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US war bonds poster with Rockwell painting of people of different faiths to promote freedom of worship

Object | Accession Number: 1988.42.2

Four Freedoms war bonds poster featuring a Norman Rockwell painting of people praying as a symbol of the Freedom of Worship for which we were fighting the war. Some people carry symbols of their faiths: a girl with prayer beads, an old woman with her palms pressed together, and a man in a yarmulke. At the top is the phrase: "Each according to the dictates of his own conscience." It is one of a series of four posters (1988.42.1,3,4) using Rockwell's paintings, inspired by the Four Freedoms described in Roosevelt's 1941 State of the Union Address: freedom of speech, freedom of worship, freedom from want, and freedom from fear. The US entered the war in December 1941, following the attack on Pearl Harbor. The Office of War Information (OWI) was set up in June 1942 to control the message and imagery of government information about the war. Rockwell created a sketches about the Four Freedoms to help the war effort, but no one in Washington was interested. The paintings were published by the Saturday Evening Post beginning February 26, 1943 and then reprinted, with permission, by the OWI. The OWI launched a nationwide tour with the paintings, raising $130 million dollars in war bond sales. They also offered the posters for sale in three different sizes and four million sets of the posters were printed.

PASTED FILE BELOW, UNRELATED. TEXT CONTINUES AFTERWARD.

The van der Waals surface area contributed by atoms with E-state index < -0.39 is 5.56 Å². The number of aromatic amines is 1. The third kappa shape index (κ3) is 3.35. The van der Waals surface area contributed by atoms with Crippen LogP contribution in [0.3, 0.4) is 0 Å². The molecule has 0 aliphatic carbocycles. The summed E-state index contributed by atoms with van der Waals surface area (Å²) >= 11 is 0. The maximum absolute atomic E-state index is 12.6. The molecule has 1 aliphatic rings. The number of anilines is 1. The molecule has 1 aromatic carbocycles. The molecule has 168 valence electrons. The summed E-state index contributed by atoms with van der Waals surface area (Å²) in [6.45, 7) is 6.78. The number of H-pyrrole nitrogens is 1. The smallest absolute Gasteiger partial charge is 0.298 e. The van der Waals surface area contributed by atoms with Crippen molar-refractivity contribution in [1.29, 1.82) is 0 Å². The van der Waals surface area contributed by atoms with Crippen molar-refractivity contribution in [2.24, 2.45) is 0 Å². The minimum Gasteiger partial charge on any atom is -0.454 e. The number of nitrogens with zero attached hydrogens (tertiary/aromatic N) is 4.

Artwork Title
Save Freedom of Worship - Buy War Bonds
Series Title
OWI poster, no. 43
Buy War Bonds
publication/distribution:  1943
publication: Washington (D.C.)
War propaganda
Credit Line
United States Holocaust Memorial Museum Collection, Gift of David and Zelda Silberman
Record last modified: 2022-07-28 18:29:28
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